Specifically, CBP built a facial biometrics matching service that can verify a traveler’s identity not just at departure but at check-in, bag drop and Transportation Security Administration checkpoints. Wagner worked tirelessly to engage with airlines and airports and strengthened CBP's partnership with TSA to highlight the benefits of facial biometrics to facilitate travel. He emphasized the value of working together to create a best-in-class system that is secure, straightforward and efficient while protecting the privacy of travelers.
CBP is leading the way to implement facial biometrics through public-private partnerships with the air travel industry and has processed over 43 million travelers who have used their face to confirm their identity when document checks are required. Travelers can now participate in biometric boarding at select gates at 27 airports and 18 arrival locations in the United States. As with any new technology, there were questions about privacy and how data is managed in the facial biometric process. Wagner addressed those concerns directly, inviting privacy advocates to CBP for several meetings to engage in an open dialogue.
Dr. Gail K. Berntson, Deputy Chief of Staff, Veterans Affairs Medical Center Memphis, Veterans Affairs Department
In 2014, more than 20% of the 60,000 patients at Veterans Affairs Medical Center Memphis were prescribed an opioid, and 9.5% were on an opioid and a benzodiazepine. In July 2017, only 13% of this population had been prescribed naloxone, a potentially life-saving antidote. By the beginning of fiscal 2019, the Opioid Safety Initiative spearheaded by Dr. Gail Berntson had reduced the percentage of patients on opioids by over 60%, and the percentage on opioids and benzodiazepines by 95%. By January 2019, the percentage prescribed naloxone had nearly doubled.
Berntson showed how the efforts of one individual can make a difference in addressing a pervasive problem. She has worked tirelessly on this project since becoming deputy chief of staff at VAMC Memphis. A longtime member of the facility’s Medication Use Committee, Berntson engaged stakeholders such as medical center leaders, congressional liaison offices and patient advocates. In addition to this work, Berntson has been deeply committed to and involved in the home care of the most at-risk veterans in the 53-county area served by VAMC Memphis.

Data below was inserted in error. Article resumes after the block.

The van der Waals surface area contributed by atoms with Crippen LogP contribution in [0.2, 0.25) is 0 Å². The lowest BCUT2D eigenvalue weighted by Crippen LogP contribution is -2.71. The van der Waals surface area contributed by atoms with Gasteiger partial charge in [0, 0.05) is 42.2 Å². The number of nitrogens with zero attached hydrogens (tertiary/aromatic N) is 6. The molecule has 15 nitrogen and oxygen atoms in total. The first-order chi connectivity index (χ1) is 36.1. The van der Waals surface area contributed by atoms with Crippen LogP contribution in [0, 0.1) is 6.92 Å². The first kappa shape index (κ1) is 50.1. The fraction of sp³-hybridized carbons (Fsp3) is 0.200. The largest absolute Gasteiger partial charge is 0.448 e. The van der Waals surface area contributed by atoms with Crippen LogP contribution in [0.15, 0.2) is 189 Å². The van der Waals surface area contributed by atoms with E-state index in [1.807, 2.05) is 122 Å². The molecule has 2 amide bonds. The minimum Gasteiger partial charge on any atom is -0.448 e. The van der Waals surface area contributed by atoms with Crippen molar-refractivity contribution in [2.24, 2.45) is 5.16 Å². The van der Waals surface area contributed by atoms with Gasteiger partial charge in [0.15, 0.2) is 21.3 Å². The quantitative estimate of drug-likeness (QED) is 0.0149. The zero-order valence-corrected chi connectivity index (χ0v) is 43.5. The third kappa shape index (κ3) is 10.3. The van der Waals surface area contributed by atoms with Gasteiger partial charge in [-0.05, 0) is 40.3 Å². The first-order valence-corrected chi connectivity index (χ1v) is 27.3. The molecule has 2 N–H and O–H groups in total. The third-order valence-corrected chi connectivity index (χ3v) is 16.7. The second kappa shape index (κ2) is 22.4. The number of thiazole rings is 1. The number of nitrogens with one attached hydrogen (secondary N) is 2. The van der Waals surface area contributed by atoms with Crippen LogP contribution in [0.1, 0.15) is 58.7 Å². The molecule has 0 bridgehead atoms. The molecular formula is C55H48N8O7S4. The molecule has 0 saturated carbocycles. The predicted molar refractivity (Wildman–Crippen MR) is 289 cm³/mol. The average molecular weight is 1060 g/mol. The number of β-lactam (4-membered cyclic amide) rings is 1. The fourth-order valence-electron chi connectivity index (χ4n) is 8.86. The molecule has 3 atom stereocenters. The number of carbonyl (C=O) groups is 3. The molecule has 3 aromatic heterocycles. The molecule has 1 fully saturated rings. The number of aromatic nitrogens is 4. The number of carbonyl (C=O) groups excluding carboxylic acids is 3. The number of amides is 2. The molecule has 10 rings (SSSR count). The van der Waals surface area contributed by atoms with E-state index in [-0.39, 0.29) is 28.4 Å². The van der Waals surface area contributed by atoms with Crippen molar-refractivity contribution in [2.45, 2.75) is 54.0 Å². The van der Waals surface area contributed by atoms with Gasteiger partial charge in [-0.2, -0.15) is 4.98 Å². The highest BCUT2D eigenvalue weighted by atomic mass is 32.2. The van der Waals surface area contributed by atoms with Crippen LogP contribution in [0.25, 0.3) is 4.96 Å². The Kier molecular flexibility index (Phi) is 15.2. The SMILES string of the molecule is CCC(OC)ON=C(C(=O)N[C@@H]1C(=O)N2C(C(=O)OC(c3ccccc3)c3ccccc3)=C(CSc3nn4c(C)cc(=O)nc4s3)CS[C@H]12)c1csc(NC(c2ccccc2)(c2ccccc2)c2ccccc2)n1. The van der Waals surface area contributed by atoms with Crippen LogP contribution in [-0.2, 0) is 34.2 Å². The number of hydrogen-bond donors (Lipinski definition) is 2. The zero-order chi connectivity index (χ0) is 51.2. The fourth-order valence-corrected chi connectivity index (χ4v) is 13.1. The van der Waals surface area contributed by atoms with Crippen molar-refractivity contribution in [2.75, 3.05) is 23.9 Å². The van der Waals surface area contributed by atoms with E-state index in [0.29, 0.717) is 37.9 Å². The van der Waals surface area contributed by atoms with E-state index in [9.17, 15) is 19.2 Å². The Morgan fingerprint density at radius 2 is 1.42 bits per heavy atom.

In recognition of her efforts on the Opioid Safety Initiative and the naloxone program, Berntson and her team received the 2018 Veterans Health Administration Undersecretary for Health Excellence in Pharmacy Practice Award.
Josue E. Rivera, State Director, Rural Development, Puerto Rico, Agriculture Department
Josue Rivera’s commitment to unselfish service has earned him the enthusiastic support of his colleagues. He has developed close, effective working relationships with the officers and managers of his department and has aggressively advocated on issues important to them and the people of Puerto Rico.
Serving as chairman of the State Food and Agriculture Council, Rivera has committed himself to improving the economy and quality of life in Puerto Rico. Among his many initiatives, he co-organized the first Puerto Rico Rural Lending Investment Summit, and won Puerto Rico's selection as a pilot program for the Single-Family Housing Repair program. He also completed the largest public utility restructuring in Rural Development's portfolio, a $423 million transaction involving the Puerto Rico Aqueduct and Sewer Authority.
In 2017, Rivera was responsible for coordinating recovery efforts following the catastrophic destruction of Hurricane Maria in Puerto Rico. He worked directly with the Federal Emergency Management Agency’s National Response Coordination Center and National Business Emergency Operations Center to expedite recovery operations, and later helped garner $55 billion in disaster recovery funds for Puerto Rico. He was honored with the Association of University of the Puerto Rico Alumni and Friends Abroad Distinguished Alumni award for his accomplishments.
Priscilla W. Clark, Deputy Chief Human Capital Officer, Housing and Urban Development Department
Before joining the Housing and Urban Development Department, Priscilla W. Clark spent two years leading ReImagine HHS, a transformation effort at the Health and Human Services Department. The mission of the program is to help HHS better serve the American people by advancing innovative solutions, institutionalizing continuous improvement and enhancing strategic collaborations with internal and external partners.
ReImagine HHS identified six strategic shifts based on input from employees and launched 10 initiatives to carry out their objectives. As transformation management officer, Clark was responsible for both the operations of the new program and the strategy to ensure results. With the support of senior leaders, she stood up a governance structure that included both political and career executive leadership. She provided oversight and direction to other executives and their teams leading the 10 initiatives. And for the first time in the department's history, she secured over $40 million in funds for an enterprise-wide change management effort.